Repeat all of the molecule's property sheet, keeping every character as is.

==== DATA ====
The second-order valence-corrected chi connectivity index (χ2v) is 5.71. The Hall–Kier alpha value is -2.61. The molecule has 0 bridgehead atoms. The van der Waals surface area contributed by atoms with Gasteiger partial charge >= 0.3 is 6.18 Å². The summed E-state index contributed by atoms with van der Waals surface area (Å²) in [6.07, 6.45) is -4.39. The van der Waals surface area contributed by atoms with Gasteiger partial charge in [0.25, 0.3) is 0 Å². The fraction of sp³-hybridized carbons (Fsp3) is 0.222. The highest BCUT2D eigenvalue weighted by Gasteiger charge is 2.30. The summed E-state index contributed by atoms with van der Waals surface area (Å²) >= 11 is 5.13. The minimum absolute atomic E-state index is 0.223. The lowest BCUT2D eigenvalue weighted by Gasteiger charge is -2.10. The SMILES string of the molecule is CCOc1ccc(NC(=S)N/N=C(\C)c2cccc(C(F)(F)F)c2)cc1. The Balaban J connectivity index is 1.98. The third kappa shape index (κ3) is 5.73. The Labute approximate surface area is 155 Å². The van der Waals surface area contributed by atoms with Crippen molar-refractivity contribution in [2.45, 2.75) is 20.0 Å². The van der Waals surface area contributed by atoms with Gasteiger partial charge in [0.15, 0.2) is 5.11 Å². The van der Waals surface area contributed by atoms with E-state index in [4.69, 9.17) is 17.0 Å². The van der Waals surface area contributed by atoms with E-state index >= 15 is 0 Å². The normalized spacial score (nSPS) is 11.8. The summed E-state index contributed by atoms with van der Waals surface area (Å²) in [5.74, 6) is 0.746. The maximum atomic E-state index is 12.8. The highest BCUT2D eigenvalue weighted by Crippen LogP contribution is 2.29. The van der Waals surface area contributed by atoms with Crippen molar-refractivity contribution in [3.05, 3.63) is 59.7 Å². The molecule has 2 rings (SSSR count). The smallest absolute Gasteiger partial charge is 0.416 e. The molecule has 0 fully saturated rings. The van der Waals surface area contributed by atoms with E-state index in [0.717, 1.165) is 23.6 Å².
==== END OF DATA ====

The second-order valence-corrected chi connectivity index (χ2v) is 5.71. The Hall–Kier alpha value is -2.61. The molecule has 0 bridgehead atoms. The van der Waals surface area contributed by atoms with Gasteiger partial charge >= 0.3 is 6.18 Å². The summed E-state index contributed by atoms with van der Waals surface area (Å²) in [6.07, 6.45) is -4.39. The van der Waals surface area contributed by atoms with Gasteiger partial charge in [0.25, 0.3) is 0 Å². The fraction of sp³-hybridized carbons (Fsp3) is 0.222. The highest BCUT2D eigenvalue weighted by Gasteiger charge is 2.30. The summed E-state index contributed by atoms with van der Waals surface area (Å²) >= 11 is 5.13. The minimum absolute atomic E-state index is 0.223. The lowest BCUT2D eigenvalue weighted by Gasteiger charge is -2.10. The SMILES string of the molecule is CCOc1ccc(NC(=S)N/N=C(\C)c2cccc(C(F)(F)F)c2)cc1. The Balaban J connectivity index is 1.98. The third kappa shape index (κ3) is 5.73. The Labute approximate surface area is 155 Å². The van der Waals surface area contributed by atoms with Crippen molar-refractivity contribution in [2.45, 2.75) is 20.0 Å². The van der Waals surface area contributed by atoms with Gasteiger partial charge in [0.15, 0.2) is 5.11 Å². The van der Waals surface area contributed by atoms with E-state index in [4.69, 9.17) is 17.0 Å². The van der Waals surface area contributed by atoms with E-state index >= 15 is 0 Å². The normalized spacial score (nSPS) is 11.8. The summed E-state index contributed by atoms with van der Waals surface area (Å²) in [5.74, 6) is 0.746. The maximum atomic E-state index is 12.8. The highest BCUT2D eigenvalue weighted by Crippen LogP contribution is 2.29. The van der Waals surface area contributed by atoms with Crippen molar-refractivity contribution in [3.05, 3.63) is 59.7 Å². The molecule has 2 rings (SSSR count). The smallest absolute Gasteiger partial charge is 0.416 e. The molecule has 0 fully saturated rings. The van der Waals surface area contributed by atoms with E-state index in [0.717, 1.165) is 23.6 Å².